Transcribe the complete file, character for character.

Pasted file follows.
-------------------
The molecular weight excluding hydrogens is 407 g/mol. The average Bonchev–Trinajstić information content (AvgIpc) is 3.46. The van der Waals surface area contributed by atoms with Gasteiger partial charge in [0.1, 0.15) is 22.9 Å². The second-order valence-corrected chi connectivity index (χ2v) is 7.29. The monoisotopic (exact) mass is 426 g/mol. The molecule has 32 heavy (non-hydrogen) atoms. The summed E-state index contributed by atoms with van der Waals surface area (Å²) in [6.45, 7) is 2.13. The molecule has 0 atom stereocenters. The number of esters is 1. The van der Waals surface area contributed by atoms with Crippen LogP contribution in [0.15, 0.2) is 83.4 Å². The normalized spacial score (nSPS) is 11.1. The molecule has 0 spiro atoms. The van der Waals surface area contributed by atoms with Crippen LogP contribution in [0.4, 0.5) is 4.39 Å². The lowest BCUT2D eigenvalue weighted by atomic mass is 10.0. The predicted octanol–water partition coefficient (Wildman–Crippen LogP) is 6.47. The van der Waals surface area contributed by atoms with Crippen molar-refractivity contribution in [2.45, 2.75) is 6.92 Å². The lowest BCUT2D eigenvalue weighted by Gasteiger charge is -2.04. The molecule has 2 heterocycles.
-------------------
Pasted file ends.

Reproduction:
The molecular weight excluding hydrogens is 407 g/mol. The average Bonchev–Trinajstić information content (AvgIpc) is 3.46. The van der Waals surface area contributed by atoms with Gasteiger partial charge in [0.1, 0.15) is 22.9 Å². The second-order valence-corrected chi connectivity index (χ2v) is 7.29. The monoisotopic (exact) mass is 426 g/mol. The molecule has 32 heavy (non-hydrogen) atoms. The summed E-state index contributed by atoms with van der Waals surface area (Å²) in [6.45, 7) is 2.13. The molecule has 0 atom stereocenters. The number of esters is 1. The van der Waals surface area contributed by atoms with Crippen LogP contribution in [0.15, 0.2) is 83.4 Å². The normalized spacial score (nSPS) is 11.1. The molecule has 0 spiro atoms. The van der Waals surface area contributed by atoms with Crippen LogP contribution in [0.4, 0.5) is 4.39 Å². The lowest BCUT2D eigenvalue weighted by atomic mass is 10.0. The predicted octanol–water partition coefficient (Wildman–Crippen LogP) is 6.47. The van der Waals surface area contributed by atoms with Crippen molar-refractivity contribution in [2.45, 2.75) is 6.92 Å². The lowest BCUT2D eigenvalue weighted by Gasteiger charge is -2.04. The molecule has 2 heterocycles.